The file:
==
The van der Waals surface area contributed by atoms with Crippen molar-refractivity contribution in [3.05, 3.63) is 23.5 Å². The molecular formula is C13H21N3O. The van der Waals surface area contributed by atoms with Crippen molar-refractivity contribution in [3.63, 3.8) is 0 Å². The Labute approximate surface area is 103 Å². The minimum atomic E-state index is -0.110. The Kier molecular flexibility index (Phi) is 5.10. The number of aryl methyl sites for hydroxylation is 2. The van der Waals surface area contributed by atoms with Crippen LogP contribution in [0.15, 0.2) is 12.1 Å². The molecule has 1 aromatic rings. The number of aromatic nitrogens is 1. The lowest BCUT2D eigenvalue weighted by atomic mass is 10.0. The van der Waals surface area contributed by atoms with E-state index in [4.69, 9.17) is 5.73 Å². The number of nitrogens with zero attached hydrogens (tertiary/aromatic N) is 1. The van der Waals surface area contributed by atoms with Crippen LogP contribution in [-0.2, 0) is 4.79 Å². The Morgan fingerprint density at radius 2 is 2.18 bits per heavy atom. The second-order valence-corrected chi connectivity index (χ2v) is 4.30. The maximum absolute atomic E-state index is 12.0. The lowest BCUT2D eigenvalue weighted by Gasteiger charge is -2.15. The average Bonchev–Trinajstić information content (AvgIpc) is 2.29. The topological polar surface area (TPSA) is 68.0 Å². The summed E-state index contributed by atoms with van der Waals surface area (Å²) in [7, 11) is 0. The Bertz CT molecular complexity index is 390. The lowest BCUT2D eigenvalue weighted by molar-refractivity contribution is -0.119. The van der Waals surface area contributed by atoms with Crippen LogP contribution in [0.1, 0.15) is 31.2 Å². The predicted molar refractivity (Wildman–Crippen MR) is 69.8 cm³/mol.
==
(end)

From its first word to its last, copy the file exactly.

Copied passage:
The van der Waals surface area contributed by atoms with Crippen molar-refractivity contribution in [3.05, 3.63) is 23.5 Å². The molecular formula is C13H21N3O. The van der Waals surface area contributed by atoms with Crippen molar-refractivity contribution in [3.63, 3.8) is 0 Å². The Labute approximate surface area is 103 Å². The minimum atomic E-state index is -0.110. The Kier molecular flexibility index (Phi) is 5.10. The number of aryl methyl sites for hydroxylation is 2. The van der Waals surface area contributed by atoms with Crippen LogP contribution in [0.15, 0.2) is 12.1 Å². The molecule has 1 aromatic rings. The number of aromatic nitrogens is 1. The lowest BCUT2D eigenvalue weighted by atomic mass is 10.0. The van der Waals surface area contributed by atoms with E-state index in [4.69, 9.17) is 5.73 Å². The number of nitrogens with zero attached hydrogens (tertiary/aromatic N) is 1. The van der Waals surface area contributed by atoms with Crippen LogP contribution in [-0.2, 0) is 4.79 Å². The Morgan fingerprint density at radius 2 is 2.18 bits per heavy atom. The second-order valence-corrected chi connectivity index (χ2v) is 4.30. The maximum absolute atomic E-state index is 12.0. The lowest BCUT2D eigenvalue weighted by Gasteiger charge is -2.15. The average Bonchev–Trinajstić information content (AvgIpc) is 2.29. The topological polar surface area (TPSA) is 68.0 Å². The summed E-state index contributed by atoms with van der Waals surface area (Å²) in [7, 11) is 0. The Bertz CT molecular complexity index is 390. The lowest BCUT2D eigenvalue weighted by molar-refractivity contribution is -0.119. The van der Waals surface area contributed by atoms with Crippen LogP contribution in [0.1, 0.15) is 31.2 Å². The predicted molar refractivity (Wildman–Crippen MR) is 69.8 cm³/mol.